Dark Times

06.20.14

Inside ‘Orange Is the New Black’ S2, Eps. 6-12: About That Shocking Incest Scene

We dive into episodes 6-12 of OITNB’s thrilling second season, which explore the terrifying rise of Vee, the Poussey/Taystee relationship, and more. [Warning: Spoilers!]

Marlow: Now that we’ve recapped Episodes 1-6 of Orange Is the New Black’s second season, it’s time to tackle the second batch (minus the finale), Episodes 6-12. The first half gave us a glimpse into the backstories of Suzanne, a.k.a. the “garden rose” formerly known as “Crazy Eyes,” as well as that of Lorna “Fatal Attraction” Morello and Poussey, an army brat whose love affair with a busty German on a military base was cruelly cut short by the latter’s scary-strict father.

As for the second half of S2, Piper’s started up a prison newsletter—a puzzling subplot which doesn’t really go anywhere; the imposing Vee is starting to build her Stringer Bell-esque empire, smuggling tobacco in cans to the stock room (although we don’t really know how she does this); and, in a backstory that really failed to impress, we learn that Black Cindy was a terribly irresponsible TSA agent who stole iPads and other trinkets from people’s bags, and gave buff dudes very intense pat-downs. Meanwhile, Vee has begun to drive a wedge between Poussey and Taystee, alienating the former from “The Ghetto” after she witnesses them canoodling. This is the most heartbreaking part of the second half of the season. Poussey and Taystee’s relationship is, without question, the most tender, emotionally honest one on the show, and to see it be corrupted by the sinister Vee immediately elevates her from a somewhat questionable character to the show’s outright villain.

Kevin: Oh, the Poussey storyline! That arc was so hard to watch. The writers of OITNB always do a good job of reminding us that, though these girls are friends and do occasionally have fun, they are still in prison, and prison is bleak and hard and lonely. Still, it tortured my overly invested heart to see how lonely Poussey became when Taystee began pushing her away at the behest of Vee. Watching her drown her sorrows in hooch and then get beat up by Crazy Eyes in the showers was ghastly…but great television. I love how different characters and actors captured my attention—and my heart—this season than did last season, and it was such a pleasure to watch Samira Wiley really dig into and give life and depth to Poussey this season.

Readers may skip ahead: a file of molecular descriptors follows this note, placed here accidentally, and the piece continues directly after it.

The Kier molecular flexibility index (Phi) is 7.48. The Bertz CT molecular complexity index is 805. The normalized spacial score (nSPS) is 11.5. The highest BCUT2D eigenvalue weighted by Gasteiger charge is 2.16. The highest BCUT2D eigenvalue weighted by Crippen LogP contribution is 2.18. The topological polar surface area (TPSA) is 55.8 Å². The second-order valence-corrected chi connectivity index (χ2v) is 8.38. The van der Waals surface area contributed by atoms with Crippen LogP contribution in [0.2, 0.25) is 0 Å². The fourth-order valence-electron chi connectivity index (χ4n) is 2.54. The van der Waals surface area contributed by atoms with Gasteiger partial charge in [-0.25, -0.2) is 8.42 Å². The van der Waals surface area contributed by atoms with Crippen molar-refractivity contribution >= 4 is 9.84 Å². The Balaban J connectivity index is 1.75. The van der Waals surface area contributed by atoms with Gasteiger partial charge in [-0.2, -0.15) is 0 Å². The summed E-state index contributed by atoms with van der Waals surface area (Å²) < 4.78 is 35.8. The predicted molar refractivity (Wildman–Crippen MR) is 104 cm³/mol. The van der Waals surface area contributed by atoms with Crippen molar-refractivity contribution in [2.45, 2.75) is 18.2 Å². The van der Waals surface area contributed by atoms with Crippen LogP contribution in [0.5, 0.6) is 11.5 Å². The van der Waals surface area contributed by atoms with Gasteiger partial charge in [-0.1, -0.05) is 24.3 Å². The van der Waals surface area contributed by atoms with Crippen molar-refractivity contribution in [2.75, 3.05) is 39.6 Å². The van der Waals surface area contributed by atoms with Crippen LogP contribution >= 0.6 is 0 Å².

Marlow: Oh my god. I’m still recovering from the hit Vee put out on Poussey. That little glance Suzanne gives to Vee, seeking her approval on whether it’s OK to stop or keep pummeling poor little Poussey, was heartbreaking, and did such a fine job of capturing both Vee’s surrogate mother manipulation techniques, as well as Suzanne’s yearning for acceptance.

Kevin: But on that same note, I’m on the fence about how they decided to flesh out other characters during the second half of the season. Namely, Assistant Warden Natalie Figueroa. You see, last season and for the first half of this one, Figueroa was the perfect villain. Alysia Reiner played her so well as a badass bitch who was so deliciously despicable it was almost fun to watch, even as she screwed over each of our favorite characters.

But the attempts later in the season to humanize her and give a glimpse of the “why” behind some of her dastardly deeds—the hotel scene with her gay husband, the big breakdown scene in the office when her embezzlement scheme comes to a head—were, somehow, almost annoying to watch. I didn’t care why she was so mean. I enjoyed her as purely a villain, even if she was somewhat of caricature. Those attempts at giving her depth seemed silly and took away some of the fun. Don’t get me wrong, it was still gratifying to watch her comeuppance. But with so many characters I’m still dying to learn more about, it was disappointing and kind of unnecessary that it was her who got a “backstory” of sorts this season.